It can be found at

Honberg noted, "Of course, what should happen and what does happen is often very different. Too often, I have seen providers hide behind a 'veil of confidentiality' under HIPAA when in fact no such barrier exists." Again, knowing your rights can help.

Dr. Kenneth Duckworth, NAMI's medical director, commented that it's important for people who are prescribed drugs for mental health issues to understand what else they can do to get better results: "Consider whether you are getting the other pieces of treatment that have been shown to help: (Are you also getting) psychotherapy? Are you drinking alcohol which is working against your treatment? Are you exercising? The care plan should not be all about the meds."

Duckworth pointed out that understanding something about different types of talk therapy can help people get better care. NAMI offers a document geared towards children's mental health issues, but it provides questions to ask that may be useful for adults as well. It is titled "Choosing the Right Treatment: What Families Need to Know About Evidence-Based Practices." It can be found at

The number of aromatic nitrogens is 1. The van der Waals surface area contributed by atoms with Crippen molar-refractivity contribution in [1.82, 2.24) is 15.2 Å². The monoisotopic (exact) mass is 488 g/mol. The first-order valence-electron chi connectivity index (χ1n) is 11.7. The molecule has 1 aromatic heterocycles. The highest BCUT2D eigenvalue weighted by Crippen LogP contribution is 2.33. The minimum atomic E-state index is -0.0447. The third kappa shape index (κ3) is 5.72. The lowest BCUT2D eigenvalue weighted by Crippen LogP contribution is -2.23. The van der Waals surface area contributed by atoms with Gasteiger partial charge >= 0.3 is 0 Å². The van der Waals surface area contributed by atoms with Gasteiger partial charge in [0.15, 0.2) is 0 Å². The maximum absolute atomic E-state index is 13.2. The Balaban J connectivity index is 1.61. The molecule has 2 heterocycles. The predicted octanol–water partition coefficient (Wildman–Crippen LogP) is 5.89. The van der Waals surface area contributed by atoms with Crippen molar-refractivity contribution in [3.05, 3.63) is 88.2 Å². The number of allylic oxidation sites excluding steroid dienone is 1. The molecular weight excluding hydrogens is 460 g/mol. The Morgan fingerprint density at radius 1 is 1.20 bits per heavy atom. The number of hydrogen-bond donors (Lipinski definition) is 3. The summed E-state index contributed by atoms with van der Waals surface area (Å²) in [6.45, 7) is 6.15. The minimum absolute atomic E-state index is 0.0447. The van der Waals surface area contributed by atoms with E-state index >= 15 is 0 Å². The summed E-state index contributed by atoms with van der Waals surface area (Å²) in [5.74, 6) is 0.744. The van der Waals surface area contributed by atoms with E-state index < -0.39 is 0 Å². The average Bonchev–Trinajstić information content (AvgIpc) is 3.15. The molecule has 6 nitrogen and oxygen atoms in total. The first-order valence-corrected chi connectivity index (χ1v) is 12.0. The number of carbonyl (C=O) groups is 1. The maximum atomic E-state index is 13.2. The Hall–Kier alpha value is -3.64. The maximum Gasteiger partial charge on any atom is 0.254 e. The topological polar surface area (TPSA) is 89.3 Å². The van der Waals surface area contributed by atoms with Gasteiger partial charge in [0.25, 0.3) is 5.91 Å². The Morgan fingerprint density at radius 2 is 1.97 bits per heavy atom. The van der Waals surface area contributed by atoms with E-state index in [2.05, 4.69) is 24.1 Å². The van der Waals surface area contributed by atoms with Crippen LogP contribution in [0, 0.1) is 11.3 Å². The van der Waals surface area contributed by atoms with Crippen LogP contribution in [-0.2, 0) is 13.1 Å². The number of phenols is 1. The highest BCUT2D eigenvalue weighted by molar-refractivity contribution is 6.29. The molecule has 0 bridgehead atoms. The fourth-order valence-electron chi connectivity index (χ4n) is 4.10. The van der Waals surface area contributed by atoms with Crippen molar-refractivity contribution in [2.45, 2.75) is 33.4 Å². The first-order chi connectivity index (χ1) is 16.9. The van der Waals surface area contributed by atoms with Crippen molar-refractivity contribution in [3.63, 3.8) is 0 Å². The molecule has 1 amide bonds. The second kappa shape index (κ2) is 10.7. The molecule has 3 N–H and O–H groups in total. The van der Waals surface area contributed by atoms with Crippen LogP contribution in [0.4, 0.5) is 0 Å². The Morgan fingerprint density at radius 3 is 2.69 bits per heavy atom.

Getting the right talk therapy is important. It is also important to choose the right talk therapist. Dr. Daniel B. Wasserman, a psychologist in private practice in Prescott, AZ suggested asking family and friends to describe talk therapists with whom they have personal experience, to find out what the therapist is like, how personable they are, and what it is like to work with them.

Wassermann recommends calling the therapist and talking for a few minutes by phone if at all possible before committing to an in-person session. If that isn't possible, and even if the therapist does not offer a free initial consultation, Wasserman noted that it is well worth considering the first paid session as exploratory. If you do not feel comfortable working with the therapist, it is good to recognize that fact as soon as possible, and look for someone else to treat you.

The NAMI affiliate in Yavapai County offers support group meetings for people who have a mental illness and separate meetings for family members and loved ones of those struggling with mental illness. Jim Frost, the voice of NAMI locally, explained that the local NAMI organizations are all run by volunteers, and that all of NAMI's programs are offered free of charge.